Another recent addition to my project is to take a closer look at the sailors whose names I've found. I assembled a list of ship names I've found associated with these sailors and surprisingly came up with more than 50 ships. Several of these men served on multiple vessels, but I do see at least one of them was a "receiving ship" for new sailors, a concept new to me. This part of the project will probably be quite educational to me as I look into the navy and these individual ships. It will certainly be a challenge even to do a high-level, not-too-detailed study like this, but I think it has potential to be interesting to me and to improve my understanding of the war.
Several of the ships I've found were either built in Cincinnati, or the navy purchased them there, so I like the regional nature of that. It should fit in well with the scope of my book since Cincinnati is right across the river from Campbell County (though I believe Cincinnati's ship-building area was a bit further west than where Campbell County is.)
At one glance, this seems to me more like a county history than a war book and perhaps that is accurate and maybe even desirable, but it has already changed how I look at the war and study it. I may never be an expert in military tactics, strategies, and operations.
This project still comes down to studying the individual men who fought the war and who lived in my home county before, during, and/or after the war, including their lives inside and outside of their military years. There is a lot of good information that I believe is worth finding and sharing and I'm hoping this little project of mine can contribute to the understanding of Campbell County history, the Civil War, and/or the men who fought it and the people who lived through it. If I advance the understanding or knowledge of even one piece of these areas, it will be a good thing.
I'm going to go ahead and just post this now, on a Friday afternoon, without thorough proofreading or checking it on for a couple of days before I post it. Enough with such delays (though I do have another family-history post related to the war that has been in "draft" mode for a while. I'll have to complete it soon, but I do plan to come back and post more about what my research finds and where my plans and goals head in the future. This has research has been a very positive experience for me.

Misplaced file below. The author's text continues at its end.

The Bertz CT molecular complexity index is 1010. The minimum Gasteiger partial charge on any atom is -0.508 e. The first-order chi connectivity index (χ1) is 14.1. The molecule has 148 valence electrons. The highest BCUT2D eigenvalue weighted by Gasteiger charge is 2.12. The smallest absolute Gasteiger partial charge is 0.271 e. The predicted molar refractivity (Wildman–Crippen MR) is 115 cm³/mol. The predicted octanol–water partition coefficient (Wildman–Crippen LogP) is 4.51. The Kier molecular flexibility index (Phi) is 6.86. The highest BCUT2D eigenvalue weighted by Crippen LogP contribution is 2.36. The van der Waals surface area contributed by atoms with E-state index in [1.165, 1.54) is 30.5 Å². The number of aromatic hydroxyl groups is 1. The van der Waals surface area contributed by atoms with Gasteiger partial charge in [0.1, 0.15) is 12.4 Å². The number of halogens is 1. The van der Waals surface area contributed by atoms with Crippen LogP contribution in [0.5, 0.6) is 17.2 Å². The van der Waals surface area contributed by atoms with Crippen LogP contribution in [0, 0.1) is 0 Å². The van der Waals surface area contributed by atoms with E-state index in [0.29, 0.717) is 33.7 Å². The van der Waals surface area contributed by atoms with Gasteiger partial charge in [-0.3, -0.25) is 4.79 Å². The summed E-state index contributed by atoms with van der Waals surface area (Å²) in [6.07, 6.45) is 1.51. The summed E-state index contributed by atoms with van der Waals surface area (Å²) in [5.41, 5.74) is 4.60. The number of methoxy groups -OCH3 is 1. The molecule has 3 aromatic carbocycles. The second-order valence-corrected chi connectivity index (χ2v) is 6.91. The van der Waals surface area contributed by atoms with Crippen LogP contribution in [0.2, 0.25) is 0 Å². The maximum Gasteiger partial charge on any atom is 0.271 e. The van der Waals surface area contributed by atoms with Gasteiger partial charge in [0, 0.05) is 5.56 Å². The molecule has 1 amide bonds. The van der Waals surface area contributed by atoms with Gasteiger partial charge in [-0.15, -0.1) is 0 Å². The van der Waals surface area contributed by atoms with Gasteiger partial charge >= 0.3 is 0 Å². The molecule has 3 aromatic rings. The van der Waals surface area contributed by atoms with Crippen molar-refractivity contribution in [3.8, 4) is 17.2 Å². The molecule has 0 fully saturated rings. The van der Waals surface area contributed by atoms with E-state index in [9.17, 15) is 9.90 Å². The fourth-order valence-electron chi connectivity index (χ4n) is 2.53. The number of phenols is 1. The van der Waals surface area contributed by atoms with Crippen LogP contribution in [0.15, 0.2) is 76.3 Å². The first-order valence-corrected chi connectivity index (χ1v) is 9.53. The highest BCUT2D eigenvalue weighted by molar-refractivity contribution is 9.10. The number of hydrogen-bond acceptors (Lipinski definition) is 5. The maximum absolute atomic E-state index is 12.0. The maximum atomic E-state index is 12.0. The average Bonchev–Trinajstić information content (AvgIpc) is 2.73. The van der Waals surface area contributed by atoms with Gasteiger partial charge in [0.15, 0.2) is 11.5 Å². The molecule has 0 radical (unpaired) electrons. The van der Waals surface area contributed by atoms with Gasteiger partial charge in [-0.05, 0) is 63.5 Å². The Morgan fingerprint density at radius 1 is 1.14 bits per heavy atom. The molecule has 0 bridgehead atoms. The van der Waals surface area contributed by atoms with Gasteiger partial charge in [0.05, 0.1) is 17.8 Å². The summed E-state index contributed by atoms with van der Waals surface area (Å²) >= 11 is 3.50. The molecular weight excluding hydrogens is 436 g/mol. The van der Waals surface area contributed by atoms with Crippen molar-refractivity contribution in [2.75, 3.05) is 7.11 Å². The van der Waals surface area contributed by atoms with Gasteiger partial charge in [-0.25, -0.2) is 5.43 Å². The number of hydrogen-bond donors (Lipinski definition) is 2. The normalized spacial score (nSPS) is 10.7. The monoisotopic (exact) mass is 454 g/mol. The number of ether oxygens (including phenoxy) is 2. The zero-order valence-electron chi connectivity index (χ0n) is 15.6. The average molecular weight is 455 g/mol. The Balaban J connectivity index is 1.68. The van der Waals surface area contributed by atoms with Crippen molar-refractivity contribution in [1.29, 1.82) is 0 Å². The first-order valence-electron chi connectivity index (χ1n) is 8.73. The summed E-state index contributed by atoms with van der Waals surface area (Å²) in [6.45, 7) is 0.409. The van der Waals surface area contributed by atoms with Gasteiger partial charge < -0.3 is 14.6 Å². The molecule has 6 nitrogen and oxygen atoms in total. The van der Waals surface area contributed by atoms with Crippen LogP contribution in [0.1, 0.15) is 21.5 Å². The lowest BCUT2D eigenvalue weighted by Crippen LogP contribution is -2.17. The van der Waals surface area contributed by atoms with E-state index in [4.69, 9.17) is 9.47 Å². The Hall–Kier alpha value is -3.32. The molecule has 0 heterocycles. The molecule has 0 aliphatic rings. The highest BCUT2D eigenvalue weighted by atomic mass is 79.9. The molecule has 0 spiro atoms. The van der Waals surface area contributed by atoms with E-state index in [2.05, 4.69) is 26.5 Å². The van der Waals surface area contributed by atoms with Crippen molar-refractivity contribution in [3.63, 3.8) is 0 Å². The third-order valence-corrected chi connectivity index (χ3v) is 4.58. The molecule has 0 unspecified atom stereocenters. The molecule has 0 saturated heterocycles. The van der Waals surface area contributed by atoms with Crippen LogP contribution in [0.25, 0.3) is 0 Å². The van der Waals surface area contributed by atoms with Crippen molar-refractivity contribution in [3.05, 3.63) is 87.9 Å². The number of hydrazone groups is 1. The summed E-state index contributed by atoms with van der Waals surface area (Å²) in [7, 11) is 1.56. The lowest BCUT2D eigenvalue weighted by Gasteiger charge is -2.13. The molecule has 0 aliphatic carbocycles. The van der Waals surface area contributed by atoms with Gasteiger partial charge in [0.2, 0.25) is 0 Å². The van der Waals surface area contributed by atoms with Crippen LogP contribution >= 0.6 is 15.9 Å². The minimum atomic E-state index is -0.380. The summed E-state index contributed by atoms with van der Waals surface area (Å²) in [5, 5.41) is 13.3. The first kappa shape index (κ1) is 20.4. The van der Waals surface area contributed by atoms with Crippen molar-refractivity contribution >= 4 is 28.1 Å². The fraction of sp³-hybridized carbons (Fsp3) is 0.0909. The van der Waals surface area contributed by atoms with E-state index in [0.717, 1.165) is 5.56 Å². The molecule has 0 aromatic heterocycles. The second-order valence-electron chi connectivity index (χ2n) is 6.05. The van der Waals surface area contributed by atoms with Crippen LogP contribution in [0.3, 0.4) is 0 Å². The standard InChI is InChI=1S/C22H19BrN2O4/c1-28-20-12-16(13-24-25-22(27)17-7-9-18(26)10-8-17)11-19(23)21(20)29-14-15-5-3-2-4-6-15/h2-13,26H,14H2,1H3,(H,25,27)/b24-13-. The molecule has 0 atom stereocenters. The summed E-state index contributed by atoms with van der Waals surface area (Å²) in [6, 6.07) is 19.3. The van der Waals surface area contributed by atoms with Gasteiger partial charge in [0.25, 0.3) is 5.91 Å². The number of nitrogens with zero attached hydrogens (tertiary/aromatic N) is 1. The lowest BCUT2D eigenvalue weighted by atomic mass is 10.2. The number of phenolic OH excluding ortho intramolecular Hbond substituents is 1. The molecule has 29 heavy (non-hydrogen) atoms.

Tuesday, February 15, 2022
After the war ended, Orlando, who was listed as 5 feet 7 inches tall, with blue eyes, sandy hair, and a florid complexion when he enlisted, transitioned back to civilian life. In 1870 he lived with his parents and three sisters while working as a cooper. He then married Sarah Lee Nelson on November 29, 1876 in Carthage, with Reverend James Jolly officiating the ceremony.
Four years later, the 1880 census listed Orlando as a farmer living with his wife and two daughters and, according to a family history report one of his descendants assembled, became a busy citizen in Campbell County. He served multiple terms as postmaster at the Flagg Spring Post Office, from 1890 to 1895 and from January of 1900 until that office closed in 1906.
On July 19, 1897, Governor William Bradley gave Orlando another responsibility, appointing him Justice of the Peace for the Sixth Congressional District of Kentucky.
In 1900, the census listed his name as Orlando W Tarvin, and showed that he lived with his wife, five children and his wife’s aunt, quite a large household. He was still a farmer.On September 9, 1907, Orlando’s life came to an end. The Kentucky Post reported that Orlando, who was also a Mason, had just attended the Alexandria Fair before his wife discovered him dead in his bed that fateful morning. His funeral was “the largest ever witnessed in that section of the county” and he was buried in Grandview Cemetery in Mentor.
Wednesday, November 17, 2021
I left my role as a board member and volunteer at the James A.Ramage Civil War Museum at the end of 2020 as I had been there since 2006 (on the board since 2008) and thought it was time for a change for both me and the museum.
Thursday, June 10, 2021
A few months ago, I wrote about Evergreen Cemetery in Southgate Kentucky needing assistance to raise funds for various maintenance issues,...
I left my role as a board member and volunteer at the James A.Ramage Civil War Museum at the end of 2020 as I had been there since 2006 (...
Flipping through a book I had acquired a few months ago, I saw a page that seemed much more brownish than all the others. Looking to find it...